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Open banking has arrived, but without consumer trust, it’s going nowhere

Carolyn Breeze
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Last editedMar 20212 min read

In July 2020, Australia saw the first iteration of open banking in the form of the Consumer Data Right (CDR), allowing customers of the big four banks to securely share their financial data with accredited third-party fintechs and other financial institutions. 

The CDR scheme is a significant milestone in Australia’s banking and finance sector, giving consumers and eventually businesses, greater control and transparency over their financial data and how it is used. 

The key benefits of open banking, according to the Australian Banking Association, will enable and empower consumers to:

  • Access better-suited financial products and services

  • Switch between banks and financial institutions more easily 

  • Gain a holistic and clear understanding of saving, spending and investment decisions. 

With over 5,000 active fintechs in Australia and more opening by the day, the transformative potential of open banking is yet to be realised across key industries. So what comes next? 

What is holding Australia back?

As more organisations take part in open banking, consumers will realise its value at scale. 

However, to guarantee the safe sharing of financial data, organisations must become an accredited data recipient through the Australian Competition and Consumer Commission (ACCC). 

So far only a handful of organisations such as neobank 86,400 and Regional Australia Bank have gained accreditation. The lack of participating data recipients comes down to a complex accreditation process and CDR framework, which is currently being reviewed and simplified by the ACCC.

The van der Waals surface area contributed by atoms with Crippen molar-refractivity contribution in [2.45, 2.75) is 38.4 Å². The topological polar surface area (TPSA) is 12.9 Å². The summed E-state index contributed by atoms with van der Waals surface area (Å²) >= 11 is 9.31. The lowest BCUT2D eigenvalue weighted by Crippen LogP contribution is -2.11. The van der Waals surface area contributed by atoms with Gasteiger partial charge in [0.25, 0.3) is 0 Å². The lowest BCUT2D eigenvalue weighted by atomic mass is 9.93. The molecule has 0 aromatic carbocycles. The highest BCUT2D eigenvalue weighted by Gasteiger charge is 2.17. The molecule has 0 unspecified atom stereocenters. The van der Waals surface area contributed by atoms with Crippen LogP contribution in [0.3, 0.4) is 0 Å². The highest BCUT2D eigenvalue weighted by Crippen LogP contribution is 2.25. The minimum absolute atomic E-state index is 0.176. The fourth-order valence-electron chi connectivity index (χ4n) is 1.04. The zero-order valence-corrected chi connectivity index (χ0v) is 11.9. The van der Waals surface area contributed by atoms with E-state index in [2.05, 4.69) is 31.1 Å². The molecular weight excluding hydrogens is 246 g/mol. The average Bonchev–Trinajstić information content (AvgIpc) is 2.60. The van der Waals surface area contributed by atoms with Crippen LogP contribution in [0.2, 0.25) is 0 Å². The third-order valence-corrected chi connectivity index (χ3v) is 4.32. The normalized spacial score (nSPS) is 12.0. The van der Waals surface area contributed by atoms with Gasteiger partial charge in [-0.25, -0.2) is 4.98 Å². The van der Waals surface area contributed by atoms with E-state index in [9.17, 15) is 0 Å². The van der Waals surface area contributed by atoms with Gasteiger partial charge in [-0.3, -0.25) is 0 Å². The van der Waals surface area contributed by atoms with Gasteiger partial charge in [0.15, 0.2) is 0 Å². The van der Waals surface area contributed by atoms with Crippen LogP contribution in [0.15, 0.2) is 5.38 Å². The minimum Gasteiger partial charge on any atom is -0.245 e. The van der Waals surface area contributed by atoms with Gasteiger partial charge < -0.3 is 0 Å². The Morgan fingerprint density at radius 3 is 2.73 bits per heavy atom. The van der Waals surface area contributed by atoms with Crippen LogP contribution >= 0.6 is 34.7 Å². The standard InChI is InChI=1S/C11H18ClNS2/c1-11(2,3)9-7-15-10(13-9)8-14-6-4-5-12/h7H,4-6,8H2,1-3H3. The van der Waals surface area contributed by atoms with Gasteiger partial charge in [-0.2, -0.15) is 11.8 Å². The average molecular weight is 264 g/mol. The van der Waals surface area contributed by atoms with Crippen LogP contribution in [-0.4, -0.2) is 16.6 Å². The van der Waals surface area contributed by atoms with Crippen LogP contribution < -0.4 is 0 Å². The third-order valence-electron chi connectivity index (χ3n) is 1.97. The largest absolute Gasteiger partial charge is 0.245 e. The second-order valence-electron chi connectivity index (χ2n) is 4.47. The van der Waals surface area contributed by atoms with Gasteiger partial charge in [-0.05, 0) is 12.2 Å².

Beyond improving an overly-complex accreditation process, what will drive financial institutions to participate, even if the CDR framework becomes more accessible?

Accreditation comes with great responsibility. An organisation must prove that its security infrastructure is capable of safely accepting and protecting consumer data, with the aim to one day have a secure network of financial institutions exchanging customer information.

A lack of adoption in the finance sector today could see different industries, like telecommunications, insurance or energy fail to implement successful CDR initiatives in future; this is especially true if next phases of open banking push forward ahead of the first initiative gaining momentum. 

Financial data and the bedrock of trust 

Australians have a long and complex relationship with banking institutions. 

The 2017 Royal Commission brought to light misconduct in superannuation, banking and financial services, with over 10,000 public submissions of distrust highlighting corporate greed within each sector. 

Understandably, many people hold a negative perception of financial institutions as a result of the inquiry. 

For organisations wanting to participate in open banking, this poses a new set of challenges. Although the CDR scheme is designed to shift the balance of power from financial institutions to consumers and eventually, other businesses, Australians need assurance that they are in control of their personal data.

Trust through branding and messaging is essential here. Companies must understand that CDR is an intimate exchange of data within its security infrastructure, with an end-to-end view of how it is secured and used within each function across their business. 

The benefit for financial institutions is a more precise snapshot of their customers, with insights into how they can best market new offerings, communicate, and eventually build customised products to best serve the evolving needs of consumers and companies alike. 

A recent study by Deloitte indicates that as a direct response to open banking, one in five people will look to change their financial institution within the next year. The desire for a more transparent and open exchange of financial data is there; however for both businesses and consumers to benefit, they need to see mutual interest and adoption. 

The responsibility now falls on the government and organisations to educate the masses and raise public awareness - open banking’s potential is too great to be overlooked.